Tuesday, March 24, 2009

Move Over, Range Rover!

Sometimes Good Works are the intentional kind, where we set out to volunteer our time or talents to further a cause. Without this effort from members of our communities, charitable organizations would go broke attempting to pay salaries for the jobs volunteers do. Good Works are also the subtle things we do every day, when we take a minute to think about others before ourselves. I am simply an observer of human nature on this subject, by no means an expert. I experienced a lesson of the second type on Saturday while cycling the foothills of the Santa Cruz Mountains.

As I began the ride pedaling through my favorite hangout town where I lived as a little girl, I discovered all the traffic lights were out. Drivers typically know how to handle this, by alternating stops according to custom and law. Try this on a bike, however, and the cars sometimes forget the rules also apply to us. I was relieved that I had on my obnoxious neon vest, and they kindly gave me my right-of-way. All through the town, the vehicles and pedestrians patiently navigated this inconvenience without effect. It was just another sleepy Saturday morning in the Village, and I remembered the air of civility was one of the primary reasons why this was my favorite place.

Leaving downtown and heading into the hills, I very carefully crossed the busy expressway and exhaled. I made it. The next part of the ride was a series of winding hills, past the picturesque barn and then down the “S” curve, headed for home. After the gentle drivers in town, I felt like we were all sharing the road this morning—something that doesn’t always happen on a hurried weekday. The streets leading from the barn were frequented by more bikes and dog-walkers than cars, so I confidently accelerated into the turns. Wheeeeeeeeee, just like skiing! I was careful to stay on my side of the road in order to avoid a potential catastrophe.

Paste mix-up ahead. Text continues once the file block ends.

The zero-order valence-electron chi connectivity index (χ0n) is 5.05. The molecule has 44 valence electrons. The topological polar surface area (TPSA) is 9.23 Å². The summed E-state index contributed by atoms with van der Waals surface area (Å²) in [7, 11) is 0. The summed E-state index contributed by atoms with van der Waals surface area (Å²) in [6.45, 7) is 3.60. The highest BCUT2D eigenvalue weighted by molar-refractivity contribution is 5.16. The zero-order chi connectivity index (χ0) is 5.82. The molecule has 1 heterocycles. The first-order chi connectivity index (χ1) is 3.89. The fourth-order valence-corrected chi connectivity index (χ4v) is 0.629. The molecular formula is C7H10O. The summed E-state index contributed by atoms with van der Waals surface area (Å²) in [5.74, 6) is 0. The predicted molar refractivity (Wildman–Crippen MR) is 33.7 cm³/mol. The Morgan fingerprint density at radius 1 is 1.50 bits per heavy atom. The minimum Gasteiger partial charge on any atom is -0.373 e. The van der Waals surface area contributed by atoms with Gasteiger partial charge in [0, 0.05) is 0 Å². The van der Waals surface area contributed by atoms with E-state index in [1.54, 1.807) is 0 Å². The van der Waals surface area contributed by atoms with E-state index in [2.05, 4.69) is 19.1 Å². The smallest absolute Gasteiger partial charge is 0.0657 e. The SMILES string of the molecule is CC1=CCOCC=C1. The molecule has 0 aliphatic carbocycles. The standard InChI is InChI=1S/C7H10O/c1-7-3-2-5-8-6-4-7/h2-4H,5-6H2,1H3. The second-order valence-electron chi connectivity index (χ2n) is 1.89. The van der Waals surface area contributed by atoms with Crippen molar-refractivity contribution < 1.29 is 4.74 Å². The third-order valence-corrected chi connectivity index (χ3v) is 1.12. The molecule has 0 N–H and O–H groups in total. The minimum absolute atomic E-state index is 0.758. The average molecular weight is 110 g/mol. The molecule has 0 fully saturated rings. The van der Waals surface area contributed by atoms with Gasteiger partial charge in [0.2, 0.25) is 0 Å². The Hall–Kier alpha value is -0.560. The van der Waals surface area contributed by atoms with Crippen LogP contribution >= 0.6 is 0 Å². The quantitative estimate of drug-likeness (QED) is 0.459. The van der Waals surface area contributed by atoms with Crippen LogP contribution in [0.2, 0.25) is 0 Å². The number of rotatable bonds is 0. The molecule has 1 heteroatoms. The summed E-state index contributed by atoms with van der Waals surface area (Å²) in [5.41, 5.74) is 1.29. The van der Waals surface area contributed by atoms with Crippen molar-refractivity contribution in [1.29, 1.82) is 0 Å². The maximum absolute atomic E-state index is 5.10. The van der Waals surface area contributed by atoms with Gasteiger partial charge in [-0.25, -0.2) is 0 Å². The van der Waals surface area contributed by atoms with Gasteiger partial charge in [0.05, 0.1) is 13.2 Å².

It turns out not everyone was in the mood to give right-of-way, as a black SUV came whizzing around the turn, crossing over the double yellow line. I praised the guardian angel that had kept me from nearing the line, and gave a big pointer-finger (no, not that finger!) to the couple in the Range Rover to remind them that they could have killed me. I hope my mom doesn’t read this or my biking days are numbered. After trying to reprimand the hurried couple, I thought how polite the drivers had been down in the valley when their stop lights weren’t working, and I considered the accidents that could have occurred if any of them had been so pushy. For all of us—you and me both—let’s remember that the goal is for everyone to reach our destinations in one piece. We’re all in this together.

Looking for a cool service project idea?
A nearby town recently launched a transportation safety campaign, distributing hundreds of "Share the Road" bumper stickers and signs. Start one in your community by ordering bumper stickers from www.cafepress.com, or designing your own at www.zazzle.com

No comments: